Where to find K12 curriculum in other languages
The challenge of finding curriculum materials in languages other than English is especially complex for districts embracing a growing trend: dual-language immersion programs, in which native English speakers join English language learners in studying academic subjects in two languages.
Nine years ago, Utah launched an ambitious effort to enroll thousands of students in dual-language immersion, in hopes of creating a bilingual generation. Today, the state—in collaboration with textbook publishers and overseas educators—is spending more than $3 million to develop curriculum, train teachers and create materials in six languages.
“It’s been a huge undertaking, and we have a huge team that works on it,” says Gregg Roberts, dual language immersion specialist for the Utah State Board of Education. “Resources in Spanish are not a problem. However, try to go find a third-grade Portuguese literacy program or a second-grade French math lesson.”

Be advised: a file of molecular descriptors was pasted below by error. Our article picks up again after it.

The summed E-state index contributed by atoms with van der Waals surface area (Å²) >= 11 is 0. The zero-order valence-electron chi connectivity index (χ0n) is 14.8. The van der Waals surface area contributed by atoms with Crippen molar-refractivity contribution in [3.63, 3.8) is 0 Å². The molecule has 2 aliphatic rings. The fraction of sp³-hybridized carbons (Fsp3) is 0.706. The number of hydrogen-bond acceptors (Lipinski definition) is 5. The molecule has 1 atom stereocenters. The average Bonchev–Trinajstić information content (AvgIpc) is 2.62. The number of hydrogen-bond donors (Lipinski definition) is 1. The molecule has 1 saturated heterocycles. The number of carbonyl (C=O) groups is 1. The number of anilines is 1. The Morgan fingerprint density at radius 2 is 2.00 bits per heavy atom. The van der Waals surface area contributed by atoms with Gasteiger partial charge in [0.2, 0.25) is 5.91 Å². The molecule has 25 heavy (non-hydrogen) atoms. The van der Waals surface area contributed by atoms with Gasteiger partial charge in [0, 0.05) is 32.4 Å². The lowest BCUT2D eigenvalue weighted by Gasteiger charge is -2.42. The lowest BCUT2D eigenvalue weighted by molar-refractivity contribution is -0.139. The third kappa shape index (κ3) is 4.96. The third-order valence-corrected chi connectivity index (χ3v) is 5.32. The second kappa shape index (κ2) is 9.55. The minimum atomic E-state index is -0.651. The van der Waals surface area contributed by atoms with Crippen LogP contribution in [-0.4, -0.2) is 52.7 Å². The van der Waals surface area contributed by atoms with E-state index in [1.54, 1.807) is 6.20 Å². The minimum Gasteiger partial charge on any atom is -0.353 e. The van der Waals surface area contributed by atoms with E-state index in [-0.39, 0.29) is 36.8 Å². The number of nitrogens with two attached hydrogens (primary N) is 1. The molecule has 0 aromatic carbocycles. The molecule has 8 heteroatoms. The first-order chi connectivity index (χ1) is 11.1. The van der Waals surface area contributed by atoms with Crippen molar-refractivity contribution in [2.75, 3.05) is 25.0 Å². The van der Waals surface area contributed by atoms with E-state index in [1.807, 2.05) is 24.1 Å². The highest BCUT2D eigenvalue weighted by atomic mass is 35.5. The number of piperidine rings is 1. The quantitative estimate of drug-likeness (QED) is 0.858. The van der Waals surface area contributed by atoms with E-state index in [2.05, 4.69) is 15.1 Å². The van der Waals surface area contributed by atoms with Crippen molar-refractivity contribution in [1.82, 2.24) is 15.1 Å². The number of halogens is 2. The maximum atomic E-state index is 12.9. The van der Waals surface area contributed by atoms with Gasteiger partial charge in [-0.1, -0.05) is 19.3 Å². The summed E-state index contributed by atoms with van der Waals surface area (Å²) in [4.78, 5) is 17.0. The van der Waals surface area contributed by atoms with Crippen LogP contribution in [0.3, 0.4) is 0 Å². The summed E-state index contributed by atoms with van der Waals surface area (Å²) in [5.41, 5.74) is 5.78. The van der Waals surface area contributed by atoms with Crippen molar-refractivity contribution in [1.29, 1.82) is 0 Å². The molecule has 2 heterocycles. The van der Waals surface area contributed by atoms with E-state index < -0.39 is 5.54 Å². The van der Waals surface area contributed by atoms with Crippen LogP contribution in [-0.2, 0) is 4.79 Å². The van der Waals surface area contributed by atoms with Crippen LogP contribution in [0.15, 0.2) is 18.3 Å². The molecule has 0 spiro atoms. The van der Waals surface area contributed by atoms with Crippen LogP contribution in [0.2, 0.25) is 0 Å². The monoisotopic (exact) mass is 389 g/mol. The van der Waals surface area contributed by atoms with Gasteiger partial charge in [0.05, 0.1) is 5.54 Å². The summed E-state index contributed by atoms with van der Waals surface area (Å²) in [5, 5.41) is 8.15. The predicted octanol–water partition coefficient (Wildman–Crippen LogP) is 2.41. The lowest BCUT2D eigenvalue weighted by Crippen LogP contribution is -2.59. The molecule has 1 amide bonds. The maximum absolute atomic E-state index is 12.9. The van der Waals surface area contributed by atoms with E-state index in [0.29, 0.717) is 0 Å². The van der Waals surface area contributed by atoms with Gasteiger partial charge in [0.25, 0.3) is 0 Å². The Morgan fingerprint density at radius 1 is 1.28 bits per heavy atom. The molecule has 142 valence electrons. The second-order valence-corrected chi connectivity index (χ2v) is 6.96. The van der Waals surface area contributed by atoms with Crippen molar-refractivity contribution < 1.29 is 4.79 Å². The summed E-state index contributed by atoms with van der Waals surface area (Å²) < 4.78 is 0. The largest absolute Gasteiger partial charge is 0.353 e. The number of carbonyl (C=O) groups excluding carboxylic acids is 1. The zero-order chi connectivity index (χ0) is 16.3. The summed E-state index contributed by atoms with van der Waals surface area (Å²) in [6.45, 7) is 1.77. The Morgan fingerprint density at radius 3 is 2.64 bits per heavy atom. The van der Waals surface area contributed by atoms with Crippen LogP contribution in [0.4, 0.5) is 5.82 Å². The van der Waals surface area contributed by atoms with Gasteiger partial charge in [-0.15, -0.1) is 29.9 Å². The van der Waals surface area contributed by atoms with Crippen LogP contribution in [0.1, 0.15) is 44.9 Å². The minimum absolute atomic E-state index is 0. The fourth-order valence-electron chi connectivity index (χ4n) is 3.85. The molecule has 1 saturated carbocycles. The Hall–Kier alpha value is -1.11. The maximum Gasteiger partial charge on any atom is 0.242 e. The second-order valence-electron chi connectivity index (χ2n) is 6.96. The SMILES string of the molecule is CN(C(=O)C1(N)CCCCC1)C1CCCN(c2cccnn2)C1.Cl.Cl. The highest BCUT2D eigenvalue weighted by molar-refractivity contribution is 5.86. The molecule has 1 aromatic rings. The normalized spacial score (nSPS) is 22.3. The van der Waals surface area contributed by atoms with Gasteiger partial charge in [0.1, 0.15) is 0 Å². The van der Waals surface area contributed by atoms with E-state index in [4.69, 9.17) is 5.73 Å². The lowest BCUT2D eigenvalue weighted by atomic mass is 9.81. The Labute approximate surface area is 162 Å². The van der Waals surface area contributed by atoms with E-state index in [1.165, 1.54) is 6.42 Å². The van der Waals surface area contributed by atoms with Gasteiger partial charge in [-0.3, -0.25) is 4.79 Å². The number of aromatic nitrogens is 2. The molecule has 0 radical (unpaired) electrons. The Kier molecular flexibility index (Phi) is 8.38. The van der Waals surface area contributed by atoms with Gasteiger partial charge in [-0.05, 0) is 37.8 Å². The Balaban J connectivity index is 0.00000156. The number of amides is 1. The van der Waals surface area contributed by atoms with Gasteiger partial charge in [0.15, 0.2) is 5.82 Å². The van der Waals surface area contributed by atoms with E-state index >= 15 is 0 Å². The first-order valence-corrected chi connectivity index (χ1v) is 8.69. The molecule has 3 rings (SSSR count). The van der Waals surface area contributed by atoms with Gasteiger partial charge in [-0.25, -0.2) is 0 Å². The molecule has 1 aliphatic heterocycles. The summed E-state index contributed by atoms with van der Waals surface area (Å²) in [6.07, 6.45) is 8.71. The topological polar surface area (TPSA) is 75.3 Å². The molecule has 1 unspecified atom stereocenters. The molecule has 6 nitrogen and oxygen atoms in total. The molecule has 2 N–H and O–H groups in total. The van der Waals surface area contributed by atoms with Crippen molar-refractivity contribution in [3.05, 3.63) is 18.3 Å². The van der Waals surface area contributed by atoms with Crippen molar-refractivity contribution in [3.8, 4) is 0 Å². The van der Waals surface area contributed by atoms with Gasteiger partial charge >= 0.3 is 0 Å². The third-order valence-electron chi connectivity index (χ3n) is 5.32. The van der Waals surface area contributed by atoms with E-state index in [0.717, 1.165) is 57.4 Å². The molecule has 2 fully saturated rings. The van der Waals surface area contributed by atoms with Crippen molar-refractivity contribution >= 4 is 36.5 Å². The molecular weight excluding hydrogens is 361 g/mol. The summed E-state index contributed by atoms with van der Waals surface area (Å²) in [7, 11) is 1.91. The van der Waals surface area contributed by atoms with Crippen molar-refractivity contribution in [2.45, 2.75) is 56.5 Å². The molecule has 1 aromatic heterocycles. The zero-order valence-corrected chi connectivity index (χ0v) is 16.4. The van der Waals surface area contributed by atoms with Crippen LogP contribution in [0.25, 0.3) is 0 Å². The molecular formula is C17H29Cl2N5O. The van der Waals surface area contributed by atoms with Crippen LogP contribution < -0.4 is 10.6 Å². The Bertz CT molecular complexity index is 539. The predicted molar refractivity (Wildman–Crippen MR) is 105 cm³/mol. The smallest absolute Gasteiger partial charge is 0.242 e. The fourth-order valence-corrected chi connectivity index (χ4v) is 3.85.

In the Seattle Public Schools, which offer dual-language immersion programs in Spanish, Japanese and Mandarin Chinese, teachers mine the internet for content that can be aligned with state standards and adapted for American students’ use.
And for some subjects, they have no choice but to create their own materials, says Michele Aoki, Seattle’s international education administrator.
“There’s not really anything about Washington state history in Japan,” Aoki says. “These things are all going to be adapted locally.”
The growing interest in dual-language immersion programs suggests the once-hostile political attitude toward bilingual education is changing, scholars say. As the economy has globalized, more middle-class, English-speaking parents think bilingualism will give their children an edge in the job market.
Roberts expects enrollment in Utah’s dual-language immersion programs to reach 40,000 students next year, a 25 percent increase.
“There’s really a lot of momentum behind dual-immersion programs—English-speaking families wanting their kids in dual-language programs,” says Ilana Umansky, an assistant professor in the University of Oregon’s School of Education. “The stigma attached to education in two languages is really diminishing very quickly.”
Deborah Yaffe is a freelance writer in New Jersey.